17 Ways to be a Better Best Friend
Cherish your friendships
Being a good friend is more than just hanging out and having fun, or being there to bash their ex when they’re feeling blue. Truly being someone’s friend means you are there all the time, whenever they need you, and that you put their needs first as much as possible.
Here are the key components to how to be a better friend that you might be right now. Remember, life is a journey. We are always learning to be better than we are, so that we can better enrich the lives of those around us.
Tips on how to be a better friend
- Keep your friendship as a two way street meaning that equal time should be given for talking, venting, and helping each other out.
- Have empathy, real empathy. Take time and really think about how your friend is feeling. Let them know that you are there for them in their time of need.
- Don't judge. We have all made mistakes and it is important to allow friends to know that it's ok if they make a mistake.
- Really listen to your friend. Don't just think about what you want to say, or focus on the text message you are writing, or the e-mails that you're sending. Listen to what she shares with you. Listen actively and attentively. Especially be careful of not just sharing on your end and then when your friend wants to share, you suddenly have to get off the phone, or your stop the text messages back and forth because you're busy.
- Be grateful. Show gratitude for the friendship by going out of your way to say thank you or reciprocating a kind act that someone has done for you.
- Pick up where you left off. Even if you have not seen or spoken to a friend in quite awhile you can still pick up right where you left off. Remember that everyone is busy and has things in their life that they need to tend to.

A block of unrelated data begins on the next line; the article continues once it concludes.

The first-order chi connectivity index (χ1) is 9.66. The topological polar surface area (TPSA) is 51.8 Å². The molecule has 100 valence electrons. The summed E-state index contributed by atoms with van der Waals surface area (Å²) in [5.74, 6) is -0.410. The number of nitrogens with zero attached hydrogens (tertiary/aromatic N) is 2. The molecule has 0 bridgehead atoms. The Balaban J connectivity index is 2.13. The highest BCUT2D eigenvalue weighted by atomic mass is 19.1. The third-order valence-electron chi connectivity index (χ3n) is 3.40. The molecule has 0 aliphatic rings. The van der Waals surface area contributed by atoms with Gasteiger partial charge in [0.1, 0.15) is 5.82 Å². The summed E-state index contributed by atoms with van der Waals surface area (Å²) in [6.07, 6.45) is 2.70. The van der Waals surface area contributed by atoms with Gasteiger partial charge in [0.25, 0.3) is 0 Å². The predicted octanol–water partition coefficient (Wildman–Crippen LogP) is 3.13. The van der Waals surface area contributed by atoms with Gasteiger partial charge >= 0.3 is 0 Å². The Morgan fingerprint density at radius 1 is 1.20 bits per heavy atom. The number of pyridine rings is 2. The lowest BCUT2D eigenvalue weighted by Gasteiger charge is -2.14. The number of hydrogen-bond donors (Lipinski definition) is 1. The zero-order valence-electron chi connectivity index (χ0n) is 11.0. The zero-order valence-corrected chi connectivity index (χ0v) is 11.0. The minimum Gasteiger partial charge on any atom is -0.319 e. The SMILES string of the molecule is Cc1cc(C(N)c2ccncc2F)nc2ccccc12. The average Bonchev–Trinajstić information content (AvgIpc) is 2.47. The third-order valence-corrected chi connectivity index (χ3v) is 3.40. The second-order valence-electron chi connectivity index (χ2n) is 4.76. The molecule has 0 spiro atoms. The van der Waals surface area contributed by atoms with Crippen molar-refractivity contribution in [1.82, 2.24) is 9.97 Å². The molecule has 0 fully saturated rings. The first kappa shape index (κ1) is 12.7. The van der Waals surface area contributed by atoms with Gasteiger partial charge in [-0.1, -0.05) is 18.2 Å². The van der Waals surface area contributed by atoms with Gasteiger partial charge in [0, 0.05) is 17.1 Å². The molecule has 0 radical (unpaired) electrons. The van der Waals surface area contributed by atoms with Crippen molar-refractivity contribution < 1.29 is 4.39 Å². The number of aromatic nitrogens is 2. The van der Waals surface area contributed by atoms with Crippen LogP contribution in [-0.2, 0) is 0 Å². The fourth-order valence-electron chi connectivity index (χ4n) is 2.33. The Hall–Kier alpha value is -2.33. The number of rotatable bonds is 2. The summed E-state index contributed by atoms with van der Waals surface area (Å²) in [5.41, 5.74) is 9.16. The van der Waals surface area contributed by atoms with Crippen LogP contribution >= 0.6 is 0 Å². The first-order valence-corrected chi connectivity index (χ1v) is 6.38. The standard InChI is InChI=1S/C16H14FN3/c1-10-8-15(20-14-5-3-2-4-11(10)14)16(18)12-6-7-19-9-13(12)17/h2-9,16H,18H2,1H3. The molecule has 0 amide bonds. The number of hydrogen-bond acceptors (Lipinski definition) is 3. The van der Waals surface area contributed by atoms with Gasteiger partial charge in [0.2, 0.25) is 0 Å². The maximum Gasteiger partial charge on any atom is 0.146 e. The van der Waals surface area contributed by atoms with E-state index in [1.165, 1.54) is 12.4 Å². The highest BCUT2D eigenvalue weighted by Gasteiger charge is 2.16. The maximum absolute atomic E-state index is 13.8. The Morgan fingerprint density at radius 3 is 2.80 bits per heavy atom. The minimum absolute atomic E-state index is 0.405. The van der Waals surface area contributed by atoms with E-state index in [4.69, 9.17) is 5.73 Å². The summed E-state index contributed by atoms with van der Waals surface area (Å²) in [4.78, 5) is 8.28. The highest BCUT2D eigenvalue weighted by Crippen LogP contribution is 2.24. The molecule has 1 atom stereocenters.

- Tell the truth. Never lie to a friend. Lies become complicated and messy.
- Always support the person even if you don't support the situation. You will not always agree with your friend's choices, however, it is important to always support your friend regardless of your feelings about what is happening.
- Be there even when no one else wants to be. A good friend will be there for thick and thin, whether you’re successful or not.
- Tell them what needs to be said, even if they don’t want to hear it. Honesty given in a compassionate, loving manner is essential to helping your friend grow.
- Do unto others as you would have them do unto you. If you would want someone to remember your birthday, make it a happen to remember others. If you believe a friend should bring you soup when you're in bed with the flu, make a pot and take it to someone else. Be and do what you want in order to have it come back to you
- Don't ever take a real friend for granted. Don't take them or their kindness as if they are obligated to do this for you. Truly appreciate them and thank them for what they do. Repay the kindness whenever you can
- Don’t make promises you cannot keep. Don't ever say, 'I'll be there for you forever' and when a crisis comes you are nowhere to be found. Do what you say you will do, keep your word and honor the friendship
- Be the type of friend who will hold a hand in the hospital bed, lend a shoulder at a funeral service, take care of their child when no one else is around. Be a friend that says, ‘I love you’ with their words and actions. Be a friend who believes the best when every one else is saying the worst
- Figure out what your friend needs, not what you’ve done for others. Everyone is different. Listening is a key component of friendship but the actions that follow matter just as much. Learn what it is your friend needs both in times of joy and in times of struggle. Some friends just need company, a shoulder to cry on and sometimes a hand to hold. Some friends need tough love or to be dragged out of the house when they are down in the dumps, and some friends just need challenging and enriching debates and conversations.
- Be forgiving. Focus on what your friends does do that's wonderful instead of dwelling on what you find lacking in her or your friendship.
- Remember to have fun together. Friendship is an optional role so you don't want your friend choosing others to hang out with because you've become the type of friend who just complains all the time, or only calls when there's something really wrong or really big to share. Do the kind of fun things that you probably used to do when you first became friends, whether that was during your formative years, at school, or through work. If you can make the time, and your significant others are okay with it, go on a girlfriends weekend away. If you can't get away for the weekend, at least make time for each other to take in a movie, lunch or dinner, or go to a concert.
Sources: Barbara Neitlich, psychotherapist; Chantay Bridges, coach; Sarah Lisovich; Jan Yager, Ph.D., relationship and business expert